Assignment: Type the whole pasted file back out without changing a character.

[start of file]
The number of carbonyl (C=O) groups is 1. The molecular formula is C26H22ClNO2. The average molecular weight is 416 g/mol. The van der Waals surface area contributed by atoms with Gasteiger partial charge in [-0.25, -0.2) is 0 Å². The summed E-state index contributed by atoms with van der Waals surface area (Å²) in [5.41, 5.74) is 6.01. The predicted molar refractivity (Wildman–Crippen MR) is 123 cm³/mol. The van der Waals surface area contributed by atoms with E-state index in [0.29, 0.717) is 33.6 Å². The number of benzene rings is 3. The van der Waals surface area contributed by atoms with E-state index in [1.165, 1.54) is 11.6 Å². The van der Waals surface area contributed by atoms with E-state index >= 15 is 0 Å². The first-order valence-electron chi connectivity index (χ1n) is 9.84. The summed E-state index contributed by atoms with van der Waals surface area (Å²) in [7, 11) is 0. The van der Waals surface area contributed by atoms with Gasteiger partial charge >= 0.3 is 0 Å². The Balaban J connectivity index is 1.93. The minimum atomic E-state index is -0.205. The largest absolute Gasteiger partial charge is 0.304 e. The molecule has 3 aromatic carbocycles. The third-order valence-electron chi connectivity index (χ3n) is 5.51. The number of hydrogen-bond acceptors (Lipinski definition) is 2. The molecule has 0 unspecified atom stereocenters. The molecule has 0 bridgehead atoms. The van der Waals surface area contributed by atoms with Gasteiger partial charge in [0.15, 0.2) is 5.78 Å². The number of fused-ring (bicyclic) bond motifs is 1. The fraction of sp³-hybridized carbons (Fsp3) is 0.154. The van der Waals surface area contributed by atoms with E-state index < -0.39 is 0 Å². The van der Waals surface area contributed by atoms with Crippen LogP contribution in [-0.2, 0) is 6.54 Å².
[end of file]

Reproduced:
The number of carbonyl (C=O) groups is 1. The molecular formula is C26H22ClNO2. The average molecular weight is 416 g/mol. The van der Waals surface area contributed by atoms with Gasteiger partial charge in [-0.25, -0.2) is 0 Å². The summed E-state index contributed by atoms with van der Waals surface area (Å²) in [5.41, 5.74) is 6.01. The predicted molar refractivity (Wildman–Crippen MR) is 123 cm³/mol. The van der Waals surface area contributed by atoms with E-state index in [0.29, 0.717) is 33.6 Å². The number of benzene rings is 3. The van der Waals surface area contributed by atoms with E-state index in [1.165, 1.54) is 11.6 Å². The van der Waals surface area contributed by atoms with E-state index >= 15 is 0 Å². The first-order valence-electron chi connectivity index (χ1n) is 9.84. The summed E-state index contributed by atoms with van der Waals surface area (Å²) in [7, 11) is 0. The van der Waals surface area contributed by atoms with Gasteiger partial charge >= 0.3 is 0 Å². The Balaban J connectivity index is 1.93. The minimum atomic E-state index is -0.205. The largest absolute Gasteiger partial charge is 0.304 e. The molecule has 3 aromatic carbocycles. The third-order valence-electron chi connectivity index (χ3n) is 5.51. The number of hydrogen-bond acceptors (Lipinski definition) is 2. The molecule has 0 unspecified atom stereocenters. The molecule has 0 bridgehead atoms. The van der Waals surface area contributed by atoms with Gasteiger partial charge in [0.15, 0.2) is 5.78 Å². The number of fused-ring (bicyclic) bond motifs is 1. The fraction of sp³-hybridized carbons (Fsp3) is 0.154. The van der Waals surface area contributed by atoms with E-state index < -0.39 is 0 Å². The van der Waals surface area contributed by atoms with Crippen LogP contribution in [-0.2, 0) is 6.54 Å².